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Built in : 1861

Open Hours : 12:00 Pm to 3:00 PM, Only on Second Sundays, Second & Fourth Thursdays

Admission : Free

Location : 2645 Gough Street at Union Street

McElroy Octagon House, San Francisco Overview

Famously known as McElroy Octagon House, the Octagon House San Francisco is an architectural treasure situated on 2645 Gough Street (at Union Street). The house which was built as a private residence by a miller called William C. McElroy in 1861 is one of the rare two surviving octagonal structures in San Francisco. The house was a result of the experimental trend of octagonal architectural structures, which was inspired by the publication of an essay titled The Octagon House: A Home For All, or A New, Cheap, Convenient, and Superior Mode of Building (1848) by Orson Squire Fowler, who claimed that the octagon houses were cost-efficient and supported spacious room dimensions.

The McElroy Octagon House remained as the private residence of the McElroy family until William’s death in 1869. Soon after, the house started to entertain paying guests and was finally transformed into a rental house which became the creational cavernous hub of artists such as Daniel O’Connell.  The infamous 1906 earthquake devoured the house, which was soon renovated by the McElroy family. The house was in a state of negligence when in 1961 The National Society of The Colonial Dames of America in California bought it and renovated it with financial aids.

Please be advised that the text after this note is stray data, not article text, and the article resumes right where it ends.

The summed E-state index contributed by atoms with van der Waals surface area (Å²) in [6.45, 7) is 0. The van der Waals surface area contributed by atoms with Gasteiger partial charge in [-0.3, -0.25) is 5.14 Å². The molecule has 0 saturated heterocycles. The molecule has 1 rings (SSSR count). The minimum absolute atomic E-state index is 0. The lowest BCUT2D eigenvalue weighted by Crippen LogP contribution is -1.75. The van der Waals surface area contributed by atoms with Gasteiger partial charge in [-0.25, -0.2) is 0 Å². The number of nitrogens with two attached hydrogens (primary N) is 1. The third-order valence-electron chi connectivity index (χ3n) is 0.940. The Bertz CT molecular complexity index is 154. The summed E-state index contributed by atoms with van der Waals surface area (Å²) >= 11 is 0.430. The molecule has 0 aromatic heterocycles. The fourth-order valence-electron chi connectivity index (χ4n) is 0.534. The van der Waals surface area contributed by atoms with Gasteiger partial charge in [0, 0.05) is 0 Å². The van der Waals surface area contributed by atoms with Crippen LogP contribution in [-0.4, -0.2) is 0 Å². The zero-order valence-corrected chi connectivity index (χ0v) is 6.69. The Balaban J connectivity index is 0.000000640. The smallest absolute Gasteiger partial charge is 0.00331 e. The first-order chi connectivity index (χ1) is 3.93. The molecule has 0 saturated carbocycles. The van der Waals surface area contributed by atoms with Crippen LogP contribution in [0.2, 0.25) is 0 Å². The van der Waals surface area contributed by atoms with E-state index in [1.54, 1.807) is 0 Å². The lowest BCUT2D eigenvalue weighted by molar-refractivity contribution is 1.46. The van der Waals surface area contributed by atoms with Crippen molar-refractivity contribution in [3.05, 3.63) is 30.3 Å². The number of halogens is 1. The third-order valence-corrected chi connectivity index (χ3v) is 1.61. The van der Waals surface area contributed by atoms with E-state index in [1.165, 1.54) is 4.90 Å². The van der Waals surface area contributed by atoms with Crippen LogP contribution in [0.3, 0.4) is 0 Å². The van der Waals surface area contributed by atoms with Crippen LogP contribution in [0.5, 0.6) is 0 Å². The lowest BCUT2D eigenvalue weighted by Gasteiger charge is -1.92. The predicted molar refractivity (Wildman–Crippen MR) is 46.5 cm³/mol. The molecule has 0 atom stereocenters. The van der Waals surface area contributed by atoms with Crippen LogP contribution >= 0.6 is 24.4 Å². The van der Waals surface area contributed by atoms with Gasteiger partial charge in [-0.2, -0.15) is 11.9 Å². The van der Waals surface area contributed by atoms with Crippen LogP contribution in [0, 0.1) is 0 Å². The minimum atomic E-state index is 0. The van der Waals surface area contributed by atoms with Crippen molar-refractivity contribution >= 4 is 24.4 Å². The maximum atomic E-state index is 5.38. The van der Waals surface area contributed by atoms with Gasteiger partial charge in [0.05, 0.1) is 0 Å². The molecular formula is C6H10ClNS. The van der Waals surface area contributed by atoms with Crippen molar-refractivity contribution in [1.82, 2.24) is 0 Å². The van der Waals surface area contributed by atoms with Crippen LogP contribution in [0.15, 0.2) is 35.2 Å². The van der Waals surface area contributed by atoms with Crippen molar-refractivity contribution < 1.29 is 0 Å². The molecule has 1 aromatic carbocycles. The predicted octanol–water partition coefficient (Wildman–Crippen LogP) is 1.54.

The Octagon House San Francisco subsequently became a museum famous for its sprouting green garden and displays which included a letter from William McElroy, signs on the Declaration of Independence of the USA, oriental antiques, furniture, silverware, and portraits.

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McElroy Octagon House

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